David McMillan remembers the confusion he felt when O.J. Simpson was acquitted of murder 20 years ago Saturday, ending the “Trial of the Century” that became a touchstone for race relations in America.

O.J. Simpson. Photo via Wikimedia Commons
O.J. Simpson. Photo via Wikimedia Commons
As a black teenager living in Inglewood but attending school in Santa Monica, McMillan had a front-row view of the black-vs.-white — exhilaration-vs.-disbelief — reactions to the verdict.

“I was literally caught between these two worlds,” said McMillan, a playwright whose drama “Watching O.J.” opens Saturday at the Atwater Village Theater complex in conjunction with the verdict’s 20th anniversary.

“I think the confusion was, did we take a step forward or a step back?” McMillan told City News Service. “In some respects you could argue that O.J. Simpson got a quote-unquote ‘fair trial’ by the standards of, if you have the money, if you have the ability to pay for the Dream Team … you can get justice. And if you don’t, regardless of what color you are, you don’t.

“O.J. had the ability to beat the system,” he said.

What the Oct. 3, 1995, verdict revealed was the divide that lingered among ethnic groups that were watching on TV screens across the country. Simpson became “our win, our touchdown,” for a black community that “had been on the losing side of the equation for so many years,” McMillan said.

For white Americans, Simpson — even with the acquittal — became a fallen “pathetic Othello,” he said.

“Here was a guy we thought we knew, and we didn’t know,” McMillan said.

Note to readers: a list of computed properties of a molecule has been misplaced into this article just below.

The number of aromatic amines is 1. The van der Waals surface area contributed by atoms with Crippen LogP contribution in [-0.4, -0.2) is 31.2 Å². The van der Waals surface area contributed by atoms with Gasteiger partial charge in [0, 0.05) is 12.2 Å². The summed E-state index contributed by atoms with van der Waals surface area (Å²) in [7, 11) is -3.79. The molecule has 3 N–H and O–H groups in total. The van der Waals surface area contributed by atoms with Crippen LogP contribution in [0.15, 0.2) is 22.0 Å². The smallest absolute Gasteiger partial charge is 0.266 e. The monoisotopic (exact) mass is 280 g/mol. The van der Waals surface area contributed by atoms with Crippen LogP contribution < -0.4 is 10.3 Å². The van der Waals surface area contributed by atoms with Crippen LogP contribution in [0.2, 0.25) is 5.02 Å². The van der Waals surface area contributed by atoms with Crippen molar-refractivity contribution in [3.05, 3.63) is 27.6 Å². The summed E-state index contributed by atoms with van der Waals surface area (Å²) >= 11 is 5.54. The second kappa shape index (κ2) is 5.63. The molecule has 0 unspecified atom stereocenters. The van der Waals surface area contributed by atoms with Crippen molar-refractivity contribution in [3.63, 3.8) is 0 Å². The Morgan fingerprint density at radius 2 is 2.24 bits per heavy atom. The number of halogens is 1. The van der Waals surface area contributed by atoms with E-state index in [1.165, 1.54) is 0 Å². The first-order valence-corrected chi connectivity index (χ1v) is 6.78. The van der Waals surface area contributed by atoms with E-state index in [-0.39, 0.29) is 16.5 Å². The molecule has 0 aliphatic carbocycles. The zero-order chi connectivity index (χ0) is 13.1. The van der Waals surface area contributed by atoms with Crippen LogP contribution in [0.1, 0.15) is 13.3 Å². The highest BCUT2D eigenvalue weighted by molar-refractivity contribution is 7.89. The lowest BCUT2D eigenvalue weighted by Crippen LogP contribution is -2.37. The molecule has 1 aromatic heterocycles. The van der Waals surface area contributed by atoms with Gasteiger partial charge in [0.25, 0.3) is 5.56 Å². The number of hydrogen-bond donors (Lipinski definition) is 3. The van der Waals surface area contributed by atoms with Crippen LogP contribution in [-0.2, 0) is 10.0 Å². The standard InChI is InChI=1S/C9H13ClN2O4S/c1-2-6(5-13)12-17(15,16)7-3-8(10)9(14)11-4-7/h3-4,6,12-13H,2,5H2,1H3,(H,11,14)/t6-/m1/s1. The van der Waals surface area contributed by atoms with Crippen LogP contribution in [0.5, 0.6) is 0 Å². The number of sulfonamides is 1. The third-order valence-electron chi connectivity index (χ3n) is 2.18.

The verdict, regardless of the facts of the trial and whether it was right or wrong, forced the issue of racial and social-class divides to the surface, and instantly taught people more about friends and neighbors they thought they already knew — based solely on their reactions to the trial, McMillan said.

It’s that social dynamic that drives his play.

“People don’t normally open up about race unless they have to or something really forces the issue, and I think (that’s) what caught many white Americans off guard when the verdict was read. I don’t think they realized how happy African-Americans would be with O.J. Simpson’s acquittal. I think it truly mystified people because they did not take into account the context in which it was happening.”

The 20th anniversary of the Simpson verdict is a time for reflection for many of the players directly involved in the case.

For Angelenos, it’s a reminder of the almost-surreal events that were all-too-real — the bloody slayings of Nicole Brown Simpson and Ron Goldman, the sudden fall of a college and professional football hero, a suicidal Simpson threatening to shoot himself at his friend Robert Kardashian’s house, the chase in the white Bronco, the almost-circus-like trial that kept much of America glued to TVs, and ultimately the verdict that stunned a nation.